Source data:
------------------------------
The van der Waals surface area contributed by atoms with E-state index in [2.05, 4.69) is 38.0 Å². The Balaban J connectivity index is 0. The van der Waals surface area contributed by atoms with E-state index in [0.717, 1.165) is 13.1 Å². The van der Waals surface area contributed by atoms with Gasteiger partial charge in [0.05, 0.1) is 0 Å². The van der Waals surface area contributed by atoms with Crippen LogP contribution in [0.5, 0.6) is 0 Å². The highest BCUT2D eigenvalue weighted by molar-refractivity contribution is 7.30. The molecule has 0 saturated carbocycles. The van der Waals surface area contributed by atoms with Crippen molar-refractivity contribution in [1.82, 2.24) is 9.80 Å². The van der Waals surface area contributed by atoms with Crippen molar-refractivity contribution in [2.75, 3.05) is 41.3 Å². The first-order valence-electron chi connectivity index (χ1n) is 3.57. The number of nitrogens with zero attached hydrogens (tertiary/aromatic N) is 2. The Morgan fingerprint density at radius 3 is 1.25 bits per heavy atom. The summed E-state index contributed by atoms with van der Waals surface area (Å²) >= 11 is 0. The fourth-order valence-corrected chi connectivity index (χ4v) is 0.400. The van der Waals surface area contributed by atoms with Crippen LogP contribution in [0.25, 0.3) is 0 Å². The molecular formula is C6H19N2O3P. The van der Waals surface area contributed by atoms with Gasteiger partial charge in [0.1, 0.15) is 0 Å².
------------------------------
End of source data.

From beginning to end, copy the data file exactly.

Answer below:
The van der Waals surface area contributed by atoms with E-state index in [2.05, 4.69) is 38.0 Å². The Balaban J connectivity index is 0. The van der Waals surface area contributed by atoms with E-state index in [0.717, 1.165) is 13.1 Å². The van der Waals surface area contributed by atoms with Gasteiger partial charge in [0.05, 0.1) is 0 Å². The van der Waals surface area contributed by atoms with Crippen LogP contribution in [0.5, 0.6) is 0 Å². The highest BCUT2D eigenvalue weighted by molar-refractivity contribution is 7.30. The molecule has 0 saturated carbocycles. The van der Waals surface area contributed by atoms with Crippen molar-refractivity contribution in [1.82, 2.24) is 9.80 Å². The van der Waals surface area contributed by atoms with Crippen molar-refractivity contribution in [2.75, 3.05) is 41.3 Å². The first-order valence-electron chi connectivity index (χ1n) is 3.57. The number of nitrogens with zero attached hydrogens (tertiary/aromatic N) is 2. The Morgan fingerprint density at radius 3 is 1.25 bits per heavy atom. The summed E-state index contributed by atoms with van der Waals surface area (Å²) >= 11 is 0. The fourth-order valence-corrected chi connectivity index (χ4v) is 0.400. The van der Waals surface area contributed by atoms with Crippen LogP contribution in [0.25, 0.3) is 0 Å². The molecular formula is C6H19N2O3P. The van der Waals surface area contributed by atoms with Gasteiger partial charge in [0.1, 0.15) is 0 Å².